On August 1, President Trump announced via Twitter that starting September 1, the U.S. will impose a 10 percent tariff on $300 billion worth of Chinese goods. According to his tweet, Trump is moving forward with List 4 because of China’s broken promises to buy U.S. agricultural goods and to curb the flow of fentanyl into the U.S. market. Trump told reporters that China will not have the ability to negotiate a delay on the September 1 start date, but the four-week period should be enough time to allow ships to deliver current shipments.

Due to the comparatively low number of U.S. exports to China, Beijing will not be able to respond with an equivalent retaliation. However, the Chinese have announced the official suspension of U.S. agricultural purchases from State Owned Enterprises and have moved to devalue their currency. Future actions could include blocking the sale of rare earth metals, of which China has a near monopoly, to the U.S.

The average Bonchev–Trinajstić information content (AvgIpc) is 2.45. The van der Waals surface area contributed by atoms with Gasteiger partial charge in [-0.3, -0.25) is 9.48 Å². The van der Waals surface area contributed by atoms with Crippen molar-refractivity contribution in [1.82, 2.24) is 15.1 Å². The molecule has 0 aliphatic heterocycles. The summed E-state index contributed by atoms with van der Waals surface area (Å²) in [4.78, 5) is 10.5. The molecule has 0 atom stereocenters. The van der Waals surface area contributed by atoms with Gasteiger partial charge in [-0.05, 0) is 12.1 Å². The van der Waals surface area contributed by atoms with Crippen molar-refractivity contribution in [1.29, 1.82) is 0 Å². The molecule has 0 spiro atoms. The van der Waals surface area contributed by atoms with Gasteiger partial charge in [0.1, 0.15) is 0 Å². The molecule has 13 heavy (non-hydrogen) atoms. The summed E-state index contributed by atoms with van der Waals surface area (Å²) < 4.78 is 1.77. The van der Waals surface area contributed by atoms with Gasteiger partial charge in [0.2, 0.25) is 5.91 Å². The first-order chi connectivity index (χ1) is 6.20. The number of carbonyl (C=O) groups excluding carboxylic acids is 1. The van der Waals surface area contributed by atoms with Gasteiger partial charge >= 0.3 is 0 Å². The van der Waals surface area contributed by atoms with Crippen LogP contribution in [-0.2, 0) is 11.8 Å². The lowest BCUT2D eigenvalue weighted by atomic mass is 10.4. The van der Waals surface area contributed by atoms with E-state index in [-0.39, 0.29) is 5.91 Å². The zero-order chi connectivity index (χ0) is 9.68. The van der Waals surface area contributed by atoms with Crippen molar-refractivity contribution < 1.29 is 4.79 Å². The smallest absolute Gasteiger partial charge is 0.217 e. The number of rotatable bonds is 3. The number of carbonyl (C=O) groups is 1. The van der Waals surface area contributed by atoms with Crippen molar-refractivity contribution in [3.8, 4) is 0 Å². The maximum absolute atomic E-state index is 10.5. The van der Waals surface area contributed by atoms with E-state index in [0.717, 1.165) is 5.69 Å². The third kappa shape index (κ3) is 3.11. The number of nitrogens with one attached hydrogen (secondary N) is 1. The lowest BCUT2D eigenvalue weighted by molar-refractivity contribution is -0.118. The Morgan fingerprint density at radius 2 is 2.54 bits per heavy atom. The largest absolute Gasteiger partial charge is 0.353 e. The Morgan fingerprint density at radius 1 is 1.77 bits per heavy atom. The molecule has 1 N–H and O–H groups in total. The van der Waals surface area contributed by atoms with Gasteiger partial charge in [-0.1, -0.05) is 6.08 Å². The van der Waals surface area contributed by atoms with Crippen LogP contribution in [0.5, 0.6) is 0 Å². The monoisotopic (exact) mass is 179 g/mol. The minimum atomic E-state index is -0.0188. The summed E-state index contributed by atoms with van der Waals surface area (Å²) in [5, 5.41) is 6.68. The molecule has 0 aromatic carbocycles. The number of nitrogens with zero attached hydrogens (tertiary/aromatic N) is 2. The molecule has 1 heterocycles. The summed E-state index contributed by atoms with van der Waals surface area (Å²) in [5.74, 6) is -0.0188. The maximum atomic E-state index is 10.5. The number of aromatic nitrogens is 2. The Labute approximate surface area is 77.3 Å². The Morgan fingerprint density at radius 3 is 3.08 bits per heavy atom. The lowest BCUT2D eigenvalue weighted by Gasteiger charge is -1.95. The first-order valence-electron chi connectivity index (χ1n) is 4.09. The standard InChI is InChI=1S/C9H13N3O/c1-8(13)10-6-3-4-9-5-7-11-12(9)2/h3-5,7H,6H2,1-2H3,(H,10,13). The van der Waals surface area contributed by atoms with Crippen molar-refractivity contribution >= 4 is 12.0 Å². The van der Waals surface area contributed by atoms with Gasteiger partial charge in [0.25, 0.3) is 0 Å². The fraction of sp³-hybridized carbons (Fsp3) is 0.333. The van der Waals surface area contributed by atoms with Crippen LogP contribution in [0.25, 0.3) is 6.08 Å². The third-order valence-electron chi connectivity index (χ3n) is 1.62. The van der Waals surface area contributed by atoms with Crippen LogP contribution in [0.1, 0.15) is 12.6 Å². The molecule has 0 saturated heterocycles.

The Office of the United States Trade Representative (USTR) should be publishing a finalized List 4 in the Federal Register in the coming days. The list is expected to contain revisions to the proposed list from last May to reflect public comments and testimonies from USTR’s June hearing.